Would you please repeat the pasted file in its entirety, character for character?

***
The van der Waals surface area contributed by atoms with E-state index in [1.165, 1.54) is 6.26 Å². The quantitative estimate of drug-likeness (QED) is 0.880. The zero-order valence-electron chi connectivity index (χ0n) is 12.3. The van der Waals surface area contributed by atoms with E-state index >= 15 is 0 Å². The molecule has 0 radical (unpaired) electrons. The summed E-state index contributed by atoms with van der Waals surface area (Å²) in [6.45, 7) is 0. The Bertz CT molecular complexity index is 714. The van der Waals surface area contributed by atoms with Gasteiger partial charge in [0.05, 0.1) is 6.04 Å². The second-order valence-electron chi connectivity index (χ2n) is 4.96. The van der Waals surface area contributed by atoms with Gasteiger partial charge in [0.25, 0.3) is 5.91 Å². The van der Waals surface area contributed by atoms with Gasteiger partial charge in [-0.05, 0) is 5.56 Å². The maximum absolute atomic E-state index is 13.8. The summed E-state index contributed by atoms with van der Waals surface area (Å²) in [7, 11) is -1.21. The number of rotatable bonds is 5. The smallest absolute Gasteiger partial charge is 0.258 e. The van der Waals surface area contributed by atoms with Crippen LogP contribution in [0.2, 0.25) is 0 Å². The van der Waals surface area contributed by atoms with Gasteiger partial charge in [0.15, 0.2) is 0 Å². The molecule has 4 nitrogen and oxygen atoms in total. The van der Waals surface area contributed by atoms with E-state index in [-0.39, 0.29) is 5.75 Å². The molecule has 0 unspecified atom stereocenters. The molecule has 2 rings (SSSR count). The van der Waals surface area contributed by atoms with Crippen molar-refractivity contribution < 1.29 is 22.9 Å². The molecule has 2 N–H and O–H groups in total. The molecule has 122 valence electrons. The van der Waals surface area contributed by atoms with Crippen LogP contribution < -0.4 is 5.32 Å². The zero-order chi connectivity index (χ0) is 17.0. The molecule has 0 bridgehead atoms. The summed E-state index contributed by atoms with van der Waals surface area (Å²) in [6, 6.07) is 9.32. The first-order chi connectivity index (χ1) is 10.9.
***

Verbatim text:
The van der Waals surface area contributed by atoms with E-state index in [1.165, 1.54) is 6.26 Å². The quantitative estimate of drug-likeness (QED) is 0.880. The zero-order valence-electron chi connectivity index (χ0n) is 12.3. The van der Waals surface area contributed by atoms with E-state index >= 15 is 0 Å². The molecule has 0 radical (unpaired) electrons. The summed E-state index contributed by atoms with van der Waals surface area (Å²) in [6.45, 7) is 0. The Bertz CT molecular complexity index is 714. The van der Waals surface area contributed by atoms with Gasteiger partial charge in [0.05, 0.1) is 6.04 Å². The second-order valence-electron chi connectivity index (χ2n) is 4.96. The van der Waals surface area contributed by atoms with Gasteiger partial charge in [0.25, 0.3) is 5.91 Å². The van der Waals surface area contributed by atoms with Gasteiger partial charge in [-0.05, 0) is 5.56 Å². The maximum absolute atomic E-state index is 13.8. The summed E-state index contributed by atoms with van der Waals surface area (Å²) in [7, 11) is -1.21. The number of rotatable bonds is 5. The smallest absolute Gasteiger partial charge is 0.258 e. The van der Waals surface area contributed by atoms with Crippen LogP contribution in [0.2, 0.25) is 0 Å². The van der Waals surface area contributed by atoms with Gasteiger partial charge in [0.15, 0.2) is 0 Å². The molecule has 4 nitrogen and oxygen atoms in total. The van der Waals surface area contributed by atoms with E-state index in [-0.39, 0.29) is 5.75 Å². The molecule has 0 unspecified atom stereocenters. The molecule has 2 rings (SSSR count). The van der Waals surface area contributed by atoms with Crippen molar-refractivity contribution < 1.29 is 22.9 Å². The molecule has 2 N–H and O–H groups in total. The molecule has 122 valence electrons. The van der Waals surface area contributed by atoms with Crippen LogP contribution < -0.4 is 5.32 Å². The zero-order chi connectivity index (χ0) is 17.0. The molecule has 0 bridgehead atoms. The summed E-state index contributed by atoms with van der Waals surface area (Å²) in [6, 6.07) is 9.32. The first-order chi connectivity index (χ1) is 10.9.